December 22, 2009
Back on cookie mountain
Locals offer huge charity baking effort
Bob Ellis/staff photographer
Holiday cookies give Catholic Charities Christmas baskets a home made touch. Families and individuals in need sign up for the free holiday meal that includes a turkey or chicken and all the fixings, plus the baked goods made by Cortland people.
Marie Walsh said the Cortland Standard bake-off is a community project that everyone feels good about — both those that give and those that get.
The director of Catholic Charities sees bakers showing off their culinary finesse, volunteers coming out to distribute food, and businesses donating goods to provide nearly 400 families with a holiday meal for free.
“One of our primary concerns as a human service agency is to provide food for the hungry,” said Walsh, the director of Catholic Charities.
Catholic Charities Christmas baskets contain fresh fruit, potatoes, vegetables, stuffing, cranberries, sweet potatoes, milk, margarine, rolls and depending on the size of the family, a roast chicken or turkey, said Mary Jordan, a receptionist at Catholic Charities who was helping fill baskets Monday morning.
The St. Mary’s Church basement was a flurry of activity with boxes arranged on floors and volunteers packing food. Ten tables were laden with cookies, pies, breads and cakes, hand made by Cortland bakers that will go into the baskets.
The agency asks the public to provide baked goodies for a home-made touch. The Cortland Standard has issued a challenge the last five years to area businesses and schools to see who can bake the most for the effort. Called the Ultimate Cookie Challenge, this year the Cortland City School District sought to defend its hold on its title, Best Baker in the County, and the prize: housing the ultimate cookie jar, with name inscribed, on its premises for a year. The enlarged district took the cookie jar away from St. Mary’s School last year with a whopping 1,096 dozen cookies.
This year, St. Mary’s School came back with a vengeance, baking 1,092 dozen cookies to trounce the city school district’s still respectable 568 dozen cookies. The Cortland Standard came in third with a 186.5 dozen cookies, made by 22 employees alone. A grand total of 1,846.5 dozen cookies, or 22,158, were turned in on Monday.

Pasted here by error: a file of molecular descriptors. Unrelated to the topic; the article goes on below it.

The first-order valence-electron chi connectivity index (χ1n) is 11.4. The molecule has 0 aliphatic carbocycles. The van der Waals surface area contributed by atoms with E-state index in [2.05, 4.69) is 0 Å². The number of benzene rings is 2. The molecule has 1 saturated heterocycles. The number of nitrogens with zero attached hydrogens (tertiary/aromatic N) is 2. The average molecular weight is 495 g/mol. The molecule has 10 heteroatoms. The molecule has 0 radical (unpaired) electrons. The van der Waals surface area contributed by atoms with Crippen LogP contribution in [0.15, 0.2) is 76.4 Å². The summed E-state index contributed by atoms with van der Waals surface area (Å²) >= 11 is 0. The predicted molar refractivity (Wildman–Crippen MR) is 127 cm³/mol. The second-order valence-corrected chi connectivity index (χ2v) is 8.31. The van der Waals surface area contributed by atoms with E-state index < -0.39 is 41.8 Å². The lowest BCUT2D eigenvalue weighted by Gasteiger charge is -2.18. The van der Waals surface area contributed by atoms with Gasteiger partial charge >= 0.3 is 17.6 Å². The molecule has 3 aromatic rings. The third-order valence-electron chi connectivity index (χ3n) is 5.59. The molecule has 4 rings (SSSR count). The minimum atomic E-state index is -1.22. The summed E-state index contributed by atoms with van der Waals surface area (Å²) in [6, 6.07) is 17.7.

“I just think it’s awesome,” said Mayor Tom Gallagher of the whole effort. The mayor formally changed the name of Cortland on Monday to Cookie Land USA, in honor of Cortland’s baking efforts for Catholic Charities.
“People don’t understand all the work and effort going into this thing. They’ve got to see it, people packing all the boxes, to see the thousands of cookies,” said Gallagher.
“We had so many people helping this year,” said Linda Boylan, the teacher’s aide at St. Mary’s School who heads the cookie effort. Kids in Molly Reagan’s class had a baking party at someone’s house. “They set the alarm off so many times,” she said. Denise Hall’s class made 80 loaves of bread alone. Two teachers baked in class using the cookie effort to teach measurement and reading skills.
“I think the Cortland Schools and I need to take off the glove and shake hands and be happy to be part of this small Christmas miracle,” Boylan said. Both St. Mary’s and the Cortland Standard challenged the school district to break down its vast size into smaller teams, but they weren’t going for it. Next year, the Standard will revise how it does the challenge, perhaps breaking the school district into individual schools or rewarding individual bakers.
“We couldn’t lose to a better bunch of people,” said Wava Bush, a cook manager and co-captain of the Cortland City School District. “We’ve agreed, ‘OK, one year they can have it and one year we can have it.”
Bush and her two grown daughters baked 108 dozen themselves.
“It’s always fun to do the cookie challenge. I think it brings people together,” she said.
“I did very poorly,” said Lois Creighton, Randall Elementary school social worker, who had a goal of 100 dozen with a new cookie gun. “I waited too long to test my cookie press. It didn’t work. It was a disaster. “
She turned in 20 dozen working manually in her kitchen.
Marilyn Inman, a Cortland Standard composer, was the top baker at the newspaper with 35 dozen. She baked breads, which were two dozen a piece in the Standard conversion chart, and used her press to punch out the rest.
“There are a lot of people who are having trouble and I try to help wherever I can,” she said.
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